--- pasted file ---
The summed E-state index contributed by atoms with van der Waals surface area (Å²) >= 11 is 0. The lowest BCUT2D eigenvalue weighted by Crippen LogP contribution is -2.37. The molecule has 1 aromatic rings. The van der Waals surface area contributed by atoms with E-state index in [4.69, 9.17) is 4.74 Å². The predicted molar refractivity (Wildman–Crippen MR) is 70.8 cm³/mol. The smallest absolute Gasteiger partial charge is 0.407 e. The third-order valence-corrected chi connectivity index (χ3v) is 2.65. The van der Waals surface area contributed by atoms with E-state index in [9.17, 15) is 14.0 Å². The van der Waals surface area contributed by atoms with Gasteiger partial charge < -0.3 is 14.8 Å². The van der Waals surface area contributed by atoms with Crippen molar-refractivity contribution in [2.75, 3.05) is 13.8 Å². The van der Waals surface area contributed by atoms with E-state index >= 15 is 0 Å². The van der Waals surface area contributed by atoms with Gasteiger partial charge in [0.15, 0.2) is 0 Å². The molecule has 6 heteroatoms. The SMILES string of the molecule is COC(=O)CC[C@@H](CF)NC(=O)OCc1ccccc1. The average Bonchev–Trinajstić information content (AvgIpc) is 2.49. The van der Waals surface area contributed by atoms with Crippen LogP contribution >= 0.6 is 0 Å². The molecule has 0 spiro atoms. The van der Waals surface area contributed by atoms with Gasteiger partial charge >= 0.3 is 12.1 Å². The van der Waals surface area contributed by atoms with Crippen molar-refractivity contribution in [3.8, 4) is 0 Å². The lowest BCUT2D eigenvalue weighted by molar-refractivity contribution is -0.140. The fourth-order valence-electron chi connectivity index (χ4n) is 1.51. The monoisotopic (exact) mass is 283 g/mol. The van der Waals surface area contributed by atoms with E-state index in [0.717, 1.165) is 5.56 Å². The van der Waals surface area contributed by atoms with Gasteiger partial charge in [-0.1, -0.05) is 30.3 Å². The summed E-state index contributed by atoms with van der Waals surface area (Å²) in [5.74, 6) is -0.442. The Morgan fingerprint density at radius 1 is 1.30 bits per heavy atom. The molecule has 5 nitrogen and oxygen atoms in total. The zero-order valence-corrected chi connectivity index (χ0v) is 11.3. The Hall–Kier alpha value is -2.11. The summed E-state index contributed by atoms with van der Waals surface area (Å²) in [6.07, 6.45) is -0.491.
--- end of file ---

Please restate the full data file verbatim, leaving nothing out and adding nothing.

The summed E-state index contributed by atoms with van der Waals surface area (Å²) >= 11 is 0. The lowest BCUT2D eigenvalue weighted by Crippen LogP contribution is -2.37. The molecule has 1 aromatic rings. The van der Waals surface area contributed by atoms with E-state index in [4.69, 9.17) is 4.74 Å². The predicted molar refractivity (Wildman–Crippen MR) is 70.8 cm³/mol. The smallest absolute Gasteiger partial charge is 0.407 e. The third-order valence-corrected chi connectivity index (χ3v) is 2.65. The van der Waals surface area contributed by atoms with E-state index in [9.17, 15) is 14.0 Å². The van der Waals surface area contributed by atoms with Gasteiger partial charge < -0.3 is 14.8 Å². The van der Waals surface area contributed by atoms with Crippen molar-refractivity contribution in [2.75, 3.05) is 13.8 Å². The van der Waals surface area contributed by atoms with E-state index >= 15 is 0 Å². The van der Waals surface area contributed by atoms with Gasteiger partial charge in [0.15, 0.2) is 0 Å². The molecule has 6 heteroatoms. The SMILES string of the molecule is COC(=O)CC[C@@H](CF)NC(=O)OCc1ccccc1. The average Bonchev–Trinajstić information content (AvgIpc) is 2.49. The van der Waals surface area contributed by atoms with Crippen LogP contribution >= 0.6 is 0 Å². The molecule has 0 spiro atoms. The van der Waals surface area contributed by atoms with Gasteiger partial charge >= 0.3 is 12.1 Å². The van der Waals surface area contributed by atoms with Crippen molar-refractivity contribution in [3.8, 4) is 0 Å². The lowest BCUT2D eigenvalue weighted by molar-refractivity contribution is -0.140. The fourth-order valence-electron chi connectivity index (χ4n) is 1.51. The monoisotopic (exact) mass is 283 g/mol. The van der Waals surface area contributed by atoms with E-state index in [0.717, 1.165) is 5.56 Å². The van der Waals surface area contributed by atoms with Gasteiger partial charge in [-0.1, -0.05) is 30.3 Å². The summed E-state index contributed by atoms with van der Waals surface area (Å²) in [5.74, 6) is -0.442. The Morgan fingerprint density at radius 1 is 1.30 bits per heavy atom. The molecule has 5 nitrogen and oxygen atoms in total. The zero-order valence-corrected chi connectivity index (χ0v) is 11.3. The Hall–Kier alpha value is -2.11. The summed E-state index contributed by atoms with van der Waals surface area (Å²) in [6.07, 6.45) is -0.491.